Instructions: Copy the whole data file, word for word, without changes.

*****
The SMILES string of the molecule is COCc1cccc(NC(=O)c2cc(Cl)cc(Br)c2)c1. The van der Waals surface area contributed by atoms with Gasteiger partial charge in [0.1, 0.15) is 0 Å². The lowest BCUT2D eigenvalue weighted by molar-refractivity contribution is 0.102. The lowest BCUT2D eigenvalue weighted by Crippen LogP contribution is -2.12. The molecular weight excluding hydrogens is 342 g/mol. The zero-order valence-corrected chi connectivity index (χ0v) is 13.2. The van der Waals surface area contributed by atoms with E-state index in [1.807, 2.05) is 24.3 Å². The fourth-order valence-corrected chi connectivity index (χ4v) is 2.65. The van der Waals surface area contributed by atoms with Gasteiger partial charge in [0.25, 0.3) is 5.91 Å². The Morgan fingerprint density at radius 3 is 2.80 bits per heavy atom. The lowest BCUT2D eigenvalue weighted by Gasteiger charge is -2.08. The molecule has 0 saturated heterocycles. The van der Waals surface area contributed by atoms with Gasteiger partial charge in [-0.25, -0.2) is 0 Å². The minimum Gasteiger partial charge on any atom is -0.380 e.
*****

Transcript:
The SMILES string of the molecule is COCc1cccc(NC(=O)c2cc(Cl)cc(Br)c2)c1. The van der Waals surface area contributed by atoms with Gasteiger partial charge in [0.1, 0.15) is 0 Å². The lowest BCUT2D eigenvalue weighted by molar-refractivity contribution is 0.102. The lowest BCUT2D eigenvalue weighted by Crippen LogP contribution is -2.12. The molecular weight excluding hydrogens is 342 g/mol. The zero-order valence-corrected chi connectivity index (χ0v) is 13.2. The van der Waals surface area contributed by atoms with E-state index in [1.807, 2.05) is 24.3 Å². The fourth-order valence-corrected chi connectivity index (χ4v) is 2.65. The van der Waals surface area contributed by atoms with Gasteiger partial charge in [0.25, 0.3) is 5.91 Å². The Morgan fingerprint density at radius 3 is 2.80 bits per heavy atom. The lowest BCUT2D eigenvalue weighted by Gasteiger charge is -2.08. The molecule has 0 saturated heterocycles. The van der Waals surface area contributed by atoms with Gasteiger partial charge in [-0.25, -0.2) is 0 Å². The minimum Gasteiger partial charge on any atom is -0.380 e.